As one might imagine, for a school with a tradition-rich tennis history such as UGA’s is, this did not go over well.
“I was just sick to my stomach,” Georgia Athletic Director Greg McGarity said of getting the news the morning before it was announced. “I couldn’t eat I was so disappointed. It hurt me to call Manny and tell him. That was a phone call I was not looking forward to. It’s just part of the disappointment. It’s unfortunate but we respect those who have to make these tough decisions.”
… After Athens hosted the tournament in 20 of its first 23 years, the NCAA determined that it wanted to move it around geographically to different regions of the country. And that has been the case to the most extent. Since Georgia won its last national championship on its home courts in 2007, the tournament has been held in Tulsa, Okla. (twice); College Station, Texas; Palo Alto, Calif.; Champaign, Ill.; and Waco, Texas.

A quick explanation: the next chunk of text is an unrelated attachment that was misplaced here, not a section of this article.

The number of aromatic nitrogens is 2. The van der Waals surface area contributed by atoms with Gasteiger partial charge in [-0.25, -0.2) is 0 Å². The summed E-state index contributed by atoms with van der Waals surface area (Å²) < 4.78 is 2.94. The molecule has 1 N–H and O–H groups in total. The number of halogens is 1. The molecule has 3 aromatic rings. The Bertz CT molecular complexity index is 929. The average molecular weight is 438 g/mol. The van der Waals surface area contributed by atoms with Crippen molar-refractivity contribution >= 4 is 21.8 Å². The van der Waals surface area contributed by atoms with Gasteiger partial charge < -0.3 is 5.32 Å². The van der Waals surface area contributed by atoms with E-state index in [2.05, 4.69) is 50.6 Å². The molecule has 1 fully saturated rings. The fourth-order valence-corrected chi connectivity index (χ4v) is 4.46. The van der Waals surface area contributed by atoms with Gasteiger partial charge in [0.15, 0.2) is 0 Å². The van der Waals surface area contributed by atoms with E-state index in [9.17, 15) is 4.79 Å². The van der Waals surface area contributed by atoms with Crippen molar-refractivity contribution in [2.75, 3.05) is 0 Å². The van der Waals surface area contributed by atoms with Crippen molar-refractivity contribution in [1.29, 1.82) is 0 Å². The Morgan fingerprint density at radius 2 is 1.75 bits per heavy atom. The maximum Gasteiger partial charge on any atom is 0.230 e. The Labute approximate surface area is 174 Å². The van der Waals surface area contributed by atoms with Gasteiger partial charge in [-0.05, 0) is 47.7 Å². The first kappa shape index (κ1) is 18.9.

After this latest bid cycle, the new hosts are UCF (twice), Oklahoma State and Illinois.
Those places all have one thing in common. They’re all have new facilities, or at least relatively so.
The newest and most significant player is UCF. The host site its two years, starting in 2019, is the new USTA facility in Lake Nona, Fla. It’s a state-of-the-art place with 100 outdoor courts – and six indoors. It’s so nice that former UGA player John Roddick, who was head coach at Oklahoma, left there to take over at UCF.
Oklahoma State just built a new facility and Illinois did for when it last hosted in 2013. So clearly facilities are a part of this deal.
“We understand there are new players in the game every year that have made commitments to their tennis facilities and that’s what the NCAA is trying to encourage others to do, to invest in facilities like we have,” McGarity said. “Some schools have done that, not many, but some have. These are things that you learn going through the process.”